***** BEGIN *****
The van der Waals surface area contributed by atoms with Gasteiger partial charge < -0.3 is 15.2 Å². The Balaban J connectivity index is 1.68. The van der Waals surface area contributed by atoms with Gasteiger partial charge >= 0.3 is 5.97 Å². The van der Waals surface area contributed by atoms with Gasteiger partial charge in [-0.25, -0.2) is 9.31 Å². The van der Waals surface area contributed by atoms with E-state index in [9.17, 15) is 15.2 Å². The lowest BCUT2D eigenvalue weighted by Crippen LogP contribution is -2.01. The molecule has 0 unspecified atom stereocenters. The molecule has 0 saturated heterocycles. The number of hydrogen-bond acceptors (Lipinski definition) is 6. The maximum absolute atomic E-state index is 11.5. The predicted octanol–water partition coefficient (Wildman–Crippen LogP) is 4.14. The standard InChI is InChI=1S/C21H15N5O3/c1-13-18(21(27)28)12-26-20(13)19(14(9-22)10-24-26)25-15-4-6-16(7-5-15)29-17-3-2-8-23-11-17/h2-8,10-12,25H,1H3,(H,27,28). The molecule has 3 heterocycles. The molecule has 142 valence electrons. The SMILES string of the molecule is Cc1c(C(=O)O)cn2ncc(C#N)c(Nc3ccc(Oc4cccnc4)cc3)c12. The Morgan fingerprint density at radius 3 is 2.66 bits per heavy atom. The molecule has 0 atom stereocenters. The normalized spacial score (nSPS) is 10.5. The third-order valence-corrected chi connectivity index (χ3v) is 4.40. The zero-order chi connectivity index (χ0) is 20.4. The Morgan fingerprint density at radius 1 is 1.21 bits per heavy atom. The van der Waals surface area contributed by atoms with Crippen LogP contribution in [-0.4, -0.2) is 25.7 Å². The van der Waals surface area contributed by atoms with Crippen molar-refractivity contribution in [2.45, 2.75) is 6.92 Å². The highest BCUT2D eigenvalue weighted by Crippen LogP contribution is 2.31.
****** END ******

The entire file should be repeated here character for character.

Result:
The van der Waals surface area contributed by atoms with Gasteiger partial charge < -0.3 is 15.2 Å². The Balaban J connectivity index is 1.68. The van der Waals surface area contributed by atoms with Gasteiger partial charge >= 0.3 is 5.97 Å². The van der Waals surface area contributed by atoms with Gasteiger partial charge in [-0.25, -0.2) is 9.31 Å². The van der Waals surface area contributed by atoms with E-state index in [9.17, 15) is 15.2 Å². The lowest BCUT2D eigenvalue weighted by Crippen LogP contribution is -2.01. The molecule has 0 unspecified atom stereocenters. The molecule has 0 saturated heterocycles. The number of hydrogen-bond acceptors (Lipinski definition) is 6. The maximum absolute atomic E-state index is 11.5. The predicted octanol–water partition coefficient (Wildman–Crippen LogP) is 4.14. The standard InChI is InChI=1S/C21H15N5O3/c1-13-18(21(27)28)12-26-20(13)19(14(9-22)10-24-26)25-15-4-6-16(7-5-15)29-17-3-2-8-23-11-17/h2-8,10-12,25H,1H3,(H,27,28). The molecule has 3 heterocycles. The molecule has 142 valence electrons. The SMILES string of the molecule is Cc1c(C(=O)O)cn2ncc(C#N)c(Nc3ccc(Oc4cccnc4)cc3)c12. The Morgan fingerprint density at radius 3 is 2.66 bits per heavy atom. The molecule has 0 atom stereocenters. The normalized spacial score (nSPS) is 10.5. The third-order valence-corrected chi connectivity index (χ3v) is 4.40. The zero-order chi connectivity index (χ0) is 20.4. The Morgan fingerprint density at radius 1 is 1.21 bits per heavy atom. The van der Waals surface area contributed by atoms with Crippen LogP contribution in [-0.4, -0.2) is 25.7 Å². The van der Waals surface area contributed by atoms with Crippen molar-refractivity contribution in [2.45, 2.75) is 6.92 Å². The highest BCUT2D eigenvalue weighted by Crippen LogP contribution is 2.31.